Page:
The Times Literary Supplement offers “Best Books of 2009” picks from a smattering of contributors, including Julian Barnes and Ali Smith.
Hitchens looks back at the Rushdie fatwa and its legacy of censorship.The Feltron 2008 Annual Report"The Governor and the Glove" - an encounter with BlagojovichJoseph O'Neill remembers Updike (via TEV)Ted Leo performs Bruce Springsteen's "Dancing in the Dark."The Paleolithic era of online news.TNR reviews Outliers: "It is an axiom of Malcolm Gladwell's method that a perfect anecdote proves a fatuous rule."
"Why is love rich beyond all other possible human experiences and a sweet burden to those seized in its grasp? Because we become what we love and yet remain ourselves.” The remarkable love letters of Hannah Arendt and Martin Heidegger are both touching and predictably philosophical. Here's a jarring, surreal reimagining of three works of Arendt's over at 3:AM Magazine.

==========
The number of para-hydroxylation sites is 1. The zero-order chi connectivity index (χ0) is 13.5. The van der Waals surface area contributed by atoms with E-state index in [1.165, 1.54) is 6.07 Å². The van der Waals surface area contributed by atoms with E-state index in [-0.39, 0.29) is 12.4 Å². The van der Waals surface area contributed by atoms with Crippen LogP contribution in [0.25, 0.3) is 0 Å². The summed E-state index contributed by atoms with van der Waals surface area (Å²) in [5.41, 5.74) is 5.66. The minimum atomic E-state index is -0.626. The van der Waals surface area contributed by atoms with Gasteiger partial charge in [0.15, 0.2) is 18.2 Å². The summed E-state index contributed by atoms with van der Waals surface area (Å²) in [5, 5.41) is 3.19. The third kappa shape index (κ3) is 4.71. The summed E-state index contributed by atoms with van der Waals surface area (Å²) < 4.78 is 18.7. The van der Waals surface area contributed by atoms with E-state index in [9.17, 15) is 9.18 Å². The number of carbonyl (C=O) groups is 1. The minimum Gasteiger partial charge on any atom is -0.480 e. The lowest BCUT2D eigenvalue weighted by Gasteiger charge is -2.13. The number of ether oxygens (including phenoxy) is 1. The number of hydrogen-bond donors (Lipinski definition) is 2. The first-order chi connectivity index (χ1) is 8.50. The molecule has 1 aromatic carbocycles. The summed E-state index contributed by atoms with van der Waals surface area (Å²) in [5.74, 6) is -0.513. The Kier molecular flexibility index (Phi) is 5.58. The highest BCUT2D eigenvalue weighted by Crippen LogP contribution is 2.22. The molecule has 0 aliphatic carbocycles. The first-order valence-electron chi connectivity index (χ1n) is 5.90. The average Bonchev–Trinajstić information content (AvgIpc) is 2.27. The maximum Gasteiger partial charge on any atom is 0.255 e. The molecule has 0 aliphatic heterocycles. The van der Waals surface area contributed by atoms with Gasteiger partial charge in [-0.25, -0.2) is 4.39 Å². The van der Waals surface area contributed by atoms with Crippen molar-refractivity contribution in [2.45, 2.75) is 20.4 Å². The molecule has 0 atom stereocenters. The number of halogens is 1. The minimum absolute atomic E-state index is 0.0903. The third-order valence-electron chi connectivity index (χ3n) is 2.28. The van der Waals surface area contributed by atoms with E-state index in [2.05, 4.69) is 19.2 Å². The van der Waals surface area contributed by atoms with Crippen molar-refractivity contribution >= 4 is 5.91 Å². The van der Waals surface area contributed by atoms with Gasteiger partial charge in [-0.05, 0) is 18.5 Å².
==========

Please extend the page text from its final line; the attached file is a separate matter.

In Wayde Compton’s The Outer Harbour, a series of short stories take the reader from the present day to 2025, exploring a near-future Vancouver in which things grow steadily more surreal. As Emily Oppenheimer writes, it’s clearly a work of speculative fiction, yet the setting resembles our own world in uncanny ways. Sample quote: “Compton achieves the more troubling, yet ultimately more satisfying, goal of portraying the fantastical as something that is very much rooted in what we think we already know about ourselves and our world."